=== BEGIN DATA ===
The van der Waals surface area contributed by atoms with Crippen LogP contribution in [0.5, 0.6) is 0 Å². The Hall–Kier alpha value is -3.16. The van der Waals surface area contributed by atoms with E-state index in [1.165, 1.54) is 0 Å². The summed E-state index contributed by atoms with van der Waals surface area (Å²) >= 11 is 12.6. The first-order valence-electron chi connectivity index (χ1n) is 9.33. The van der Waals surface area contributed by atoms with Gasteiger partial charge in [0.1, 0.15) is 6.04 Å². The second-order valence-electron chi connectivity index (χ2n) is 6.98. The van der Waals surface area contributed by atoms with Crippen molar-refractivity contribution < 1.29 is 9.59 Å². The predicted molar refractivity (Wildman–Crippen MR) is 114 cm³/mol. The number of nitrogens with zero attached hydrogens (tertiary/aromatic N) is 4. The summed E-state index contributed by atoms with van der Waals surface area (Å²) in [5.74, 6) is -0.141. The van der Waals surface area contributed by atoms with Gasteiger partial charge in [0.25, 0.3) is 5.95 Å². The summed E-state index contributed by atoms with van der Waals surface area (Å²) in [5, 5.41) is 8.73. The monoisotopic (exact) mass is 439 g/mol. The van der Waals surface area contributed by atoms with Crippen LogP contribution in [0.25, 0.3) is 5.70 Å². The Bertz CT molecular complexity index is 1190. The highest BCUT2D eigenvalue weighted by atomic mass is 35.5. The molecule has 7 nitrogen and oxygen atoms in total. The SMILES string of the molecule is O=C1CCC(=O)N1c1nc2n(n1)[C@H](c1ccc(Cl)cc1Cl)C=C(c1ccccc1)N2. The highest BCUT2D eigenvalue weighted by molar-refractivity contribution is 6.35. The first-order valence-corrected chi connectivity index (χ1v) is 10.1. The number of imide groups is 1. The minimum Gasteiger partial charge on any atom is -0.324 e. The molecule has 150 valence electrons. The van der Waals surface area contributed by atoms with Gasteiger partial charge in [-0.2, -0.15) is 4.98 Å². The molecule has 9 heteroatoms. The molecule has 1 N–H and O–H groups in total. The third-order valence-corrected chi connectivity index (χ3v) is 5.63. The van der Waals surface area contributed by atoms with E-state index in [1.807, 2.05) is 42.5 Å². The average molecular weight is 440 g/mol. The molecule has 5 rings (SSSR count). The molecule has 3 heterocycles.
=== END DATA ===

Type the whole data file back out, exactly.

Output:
The van der Waals surface area contributed by atoms with Crippen LogP contribution in [0.5, 0.6) is 0 Å². The Hall–Kier alpha value is -3.16. The van der Waals surface area contributed by atoms with E-state index in [1.165, 1.54) is 0 Å². The summed E-state index contributed by atoms with van der Waals surface area (Å²) >= 11 is 12.6. The first-order valence-electron chi connectivity index (χ1n) is 9.33. The van der Waals surface area contributed by atoms with Gasteiger partial charge in [0.1, 0.15) is 6.04 Å². The second-order valence-electron chi connectivity index (χ2n) is 6.98. The van der Waals surface area contributed by atoms with Crippen molar-refractivity contribution < 1.29 is 9.59 Å². The predicted molar refractivity (Wildman–Crippen MR) is 114 cm³/mol. The number of nitrogens with zero attached hydrogens (tertiary/aromatic N) is 4. The summed E-state index contributed by atoms with van der Waals surface area (Å²) in [5.74, 6) is -0.141. The van der Waals surface area contributed by atoms with Gasteiger partial charge in [0.25, 0.3) is 5.95 Å². The summed E-state index contributed by atoms with van der Waals surface area (Å²) in [5, 5.41) is 8.73. The monoisotopic (exact) mass is 439 g/mol. The van der Waals surface area contributed by atoms with Crippen LogP contribution in [0.25, 0.3) is 5.70 Å². The Bertz CT molecular complexity index is 1190. The highest BCUT2D eigenvalue weighted by atomic mass is 35.5. The molecule has 7 nitrogen and oxygen atoms in total. The SMILES string of the molecule is O=C1CCC(=O)N1c1nc2n(n1)[C@H](c1ccc(Cl)cc1Cl)C=C(c1ccccc1)N2. The highest BCUT2D eigenvalue weighted by molar-refractivity contribution is 6.35. The first-order valence-corrected chi connectivity index (χ1v) is 10.1. The number of imide groups is 1. The minimum Gasteiger partial charge on any atom is -0.324 e. The molecule has 150 valence electrons. The van der Waals surface area contributed by atoms with Gasteiger partial charge in [-0.2, -0.15) is 4.98 Å². The molecule has 9 heteroatoms. The molecule has 1 N–H and O–H groups in total. The third-order valence-corrected chi connectivity index (χ3v) is 5.63. The van der Waals surface area contributed by atoms with E-state index in [1.807, 2.05) is 42.5 Å². The average molecular weight is 440 g/mol. The molecule has 5 rings (SSSR count). The molecule has 3 heterocycles.